Saturday 12 January 2019

The Appearance versus The Reality of Our Autism Journey

Looks can be deceiving and to an outsider looking in who knows very little about autism, our life, at times, must look quite confusing. On reflection, I can see why we get the odd comment and odd look for time to time.

But what people see versus the reality of our autism journey can be quite different. 

So here are a few appearances and their reality's of our autism journey. Keep in mind that many of these appearances versus reality's are common among other families who are also on an autism journey.

To an outsider it may appear that we are constantly running late but the reality is that when we are running late it is often due to a meltdown from one or both of my little superheroes. The wrong socks, shoes too uncomfortable, shorts that have pockets in them ….. all of these and more can cause a meltdown. And when O or L are in meltdown mode, there is absolutely nothing that I or Daddy superhero can do other than ride out the storm. Then once my little superheroes have calmed, we start again. And if we're not running late, we're running super early. Why? So that we have plenty of time just in case a meltdown does occur! 

It may appear that my little superheroes are "just having a tantrum." The reality is that they are in meltdown mode. Please, please learn the difference between meltdowns and tantrums as they are not the same. They're not having a tantrum because I wouldn't buy them a lollipop at the shops, they're in meltdown mode due to the sensory input around them.

To an outsider it may appear that O and L have awesome toys and gadgets aplenty. But the reality is that the majority of these toys and gadgets serve a therapeutic purpose. L does two hours of intensive speech and occupational therapy a week during school terms, O does one hour every fortnight of occupational therapy and psychology respectively during school terms. From these sessions we often have homework to do to extend on the skills that they are both learning in their respective sessions. As a result, I can turn any toy or gadget into a therapy tool, hence our living room and the bedrooms look like an occupational therapy room!

I may appear to be just a mum. The reality is that the terms proprioceptive input, interoception, executive functioning, postural stability before distal mobility and many more are more common in my everyday vocabulary than the terms play date, laundry or housework.

I may appear to be a bit of a know-it-all when it comes to autism. The reality is that I don't know it all about autism. I know about my little superheroes autism, I have to. I want the best for them and because of that I can constantly reading to further develop my knowledge. The more I know, the better equipped I am to assist my little superheroes. I know what it is like to fight for what my children need at school to be successful and as such I will offer to help others. Not for the gratitude from others. Not for the acknowledgement from others. I want to help others so that no children with additional needs are left behind.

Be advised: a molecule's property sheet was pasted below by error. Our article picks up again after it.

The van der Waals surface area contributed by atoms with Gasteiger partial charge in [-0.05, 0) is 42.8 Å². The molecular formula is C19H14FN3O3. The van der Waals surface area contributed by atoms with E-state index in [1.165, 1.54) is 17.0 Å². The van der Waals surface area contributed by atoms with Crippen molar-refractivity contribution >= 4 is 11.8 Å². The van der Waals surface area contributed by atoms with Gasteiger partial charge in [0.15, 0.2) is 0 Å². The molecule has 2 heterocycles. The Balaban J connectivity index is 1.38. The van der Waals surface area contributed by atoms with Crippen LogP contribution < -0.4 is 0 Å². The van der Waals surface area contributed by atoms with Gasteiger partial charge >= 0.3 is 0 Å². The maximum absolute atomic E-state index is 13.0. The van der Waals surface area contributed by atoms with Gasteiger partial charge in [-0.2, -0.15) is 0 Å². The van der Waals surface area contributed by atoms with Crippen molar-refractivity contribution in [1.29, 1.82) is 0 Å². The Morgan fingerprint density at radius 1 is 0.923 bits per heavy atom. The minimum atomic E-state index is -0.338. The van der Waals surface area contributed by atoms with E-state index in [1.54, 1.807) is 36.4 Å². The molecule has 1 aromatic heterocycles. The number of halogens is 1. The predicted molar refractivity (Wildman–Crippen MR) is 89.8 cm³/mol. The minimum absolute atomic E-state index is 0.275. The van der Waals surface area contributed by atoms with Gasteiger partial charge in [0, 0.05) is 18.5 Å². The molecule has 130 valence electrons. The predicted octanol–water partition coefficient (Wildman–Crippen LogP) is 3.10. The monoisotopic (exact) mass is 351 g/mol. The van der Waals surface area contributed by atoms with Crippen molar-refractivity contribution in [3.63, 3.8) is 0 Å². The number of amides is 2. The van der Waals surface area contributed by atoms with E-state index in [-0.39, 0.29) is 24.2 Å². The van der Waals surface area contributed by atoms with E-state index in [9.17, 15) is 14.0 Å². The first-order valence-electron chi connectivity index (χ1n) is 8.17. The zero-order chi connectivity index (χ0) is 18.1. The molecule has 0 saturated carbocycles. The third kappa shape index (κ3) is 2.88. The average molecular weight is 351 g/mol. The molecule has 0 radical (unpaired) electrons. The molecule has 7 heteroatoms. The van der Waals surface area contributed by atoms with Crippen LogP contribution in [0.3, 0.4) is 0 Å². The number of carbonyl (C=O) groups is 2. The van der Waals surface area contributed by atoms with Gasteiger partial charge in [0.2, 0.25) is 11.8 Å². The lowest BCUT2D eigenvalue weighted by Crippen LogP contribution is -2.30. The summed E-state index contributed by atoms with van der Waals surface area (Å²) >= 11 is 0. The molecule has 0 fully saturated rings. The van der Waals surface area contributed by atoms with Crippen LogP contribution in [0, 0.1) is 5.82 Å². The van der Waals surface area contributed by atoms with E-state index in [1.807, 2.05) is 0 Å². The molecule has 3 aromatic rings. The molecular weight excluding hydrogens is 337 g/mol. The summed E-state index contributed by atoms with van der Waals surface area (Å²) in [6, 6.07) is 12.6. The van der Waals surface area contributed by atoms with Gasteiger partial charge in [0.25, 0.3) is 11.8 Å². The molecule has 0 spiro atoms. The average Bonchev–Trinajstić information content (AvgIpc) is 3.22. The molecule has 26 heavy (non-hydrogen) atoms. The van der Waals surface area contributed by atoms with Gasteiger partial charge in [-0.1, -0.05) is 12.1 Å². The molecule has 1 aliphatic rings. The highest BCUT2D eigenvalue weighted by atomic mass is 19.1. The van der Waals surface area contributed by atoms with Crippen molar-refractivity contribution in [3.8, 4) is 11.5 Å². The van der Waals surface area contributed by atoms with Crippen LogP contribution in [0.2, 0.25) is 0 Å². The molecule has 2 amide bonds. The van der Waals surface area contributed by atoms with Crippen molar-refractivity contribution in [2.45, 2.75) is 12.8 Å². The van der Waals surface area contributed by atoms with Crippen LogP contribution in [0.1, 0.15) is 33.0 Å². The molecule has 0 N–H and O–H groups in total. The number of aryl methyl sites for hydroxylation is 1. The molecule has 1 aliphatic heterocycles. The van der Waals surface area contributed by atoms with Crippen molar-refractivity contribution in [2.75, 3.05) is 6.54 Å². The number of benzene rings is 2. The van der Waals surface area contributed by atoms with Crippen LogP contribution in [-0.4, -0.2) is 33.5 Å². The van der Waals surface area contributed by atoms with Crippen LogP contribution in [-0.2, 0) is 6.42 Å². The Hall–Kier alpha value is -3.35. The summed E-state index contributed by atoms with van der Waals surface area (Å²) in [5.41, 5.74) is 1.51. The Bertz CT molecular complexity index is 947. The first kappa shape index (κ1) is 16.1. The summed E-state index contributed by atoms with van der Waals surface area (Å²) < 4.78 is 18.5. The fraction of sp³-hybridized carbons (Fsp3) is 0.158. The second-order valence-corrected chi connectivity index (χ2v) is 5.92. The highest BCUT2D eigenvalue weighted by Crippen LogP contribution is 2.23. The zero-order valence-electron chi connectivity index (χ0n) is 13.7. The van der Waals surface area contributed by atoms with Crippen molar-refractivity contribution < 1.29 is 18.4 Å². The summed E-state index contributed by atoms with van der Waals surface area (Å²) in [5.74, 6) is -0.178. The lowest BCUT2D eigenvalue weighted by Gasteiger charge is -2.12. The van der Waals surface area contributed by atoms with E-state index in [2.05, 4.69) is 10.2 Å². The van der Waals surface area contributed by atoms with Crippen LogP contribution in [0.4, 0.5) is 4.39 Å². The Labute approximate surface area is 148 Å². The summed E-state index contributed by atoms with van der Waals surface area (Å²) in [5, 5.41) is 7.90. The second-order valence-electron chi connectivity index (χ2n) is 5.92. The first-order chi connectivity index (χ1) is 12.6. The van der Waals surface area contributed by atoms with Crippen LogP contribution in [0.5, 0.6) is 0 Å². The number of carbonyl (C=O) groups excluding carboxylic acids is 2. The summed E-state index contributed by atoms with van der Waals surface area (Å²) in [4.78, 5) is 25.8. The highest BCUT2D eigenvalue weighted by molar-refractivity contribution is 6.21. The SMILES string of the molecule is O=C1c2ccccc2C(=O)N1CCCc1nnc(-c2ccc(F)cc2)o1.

I may appear to be a forgetful mum (or bad mum depending on who you ask) for forgetting O's library bag for the second week in a row. The reality is that I have more important things to remember to pack in her school bag and in L's school bag each day. For example I remembered to put her block out ear protectors back into her bag and these alone can mean the difference between a good day at school and a tough day.

I may appear to be "that mum," the annoying one. The Mum who is always at the school, always speaking with my children's teachers. The reality is that if I don't speak up for what my children require, then who will?

It may appear that my little superheroes are enjoying a run around on the playground equipment every afternoon after school. The reality is that they are both receiving some extra sensory input after school to help keep them grounded. They've been craving this sensory input all day and receiving it now, may mean that we can prevent a meltdown later in the evening.

I may appear to be not enjoying the social gathering/party/event that we're at. The reality is that I am looking for sensory inputs that could potentially put O or L, or both, over the edge. And if I spot any potential sensory inputs, I am then pre-planning on how I can prevent them entering into sensory overload. I am looking for escape routes that L may use when he takes off at full speed. I am looking for potential danger spots that L won't see if, and when, he takes off.

I may appear to be a highly strung mum who just needs to relax and let her kids have fun. The reality is that L has no sense of danger or fear what-so-ever and when he takes off to escape the sensory input that often bombards his brain, he is not aware of his surroundings. So I have to be. He isn't aware of road safety or water safety - although he is much more aware than he was three years ago - so at the moment, I am his eyes and ears. I am his safety blanket.

I might look like I am some form of a permanently exhausted penguin and the reality is that I am. I have two children who both have additional needs which means that they both need additional support on a daily basis. 

And you know what? I wouldn't change anything for the world. Our autism journey may be tough at times, but no two days are the same. And that is the way that I like it.

My children are my world and they are both blessings to our family.

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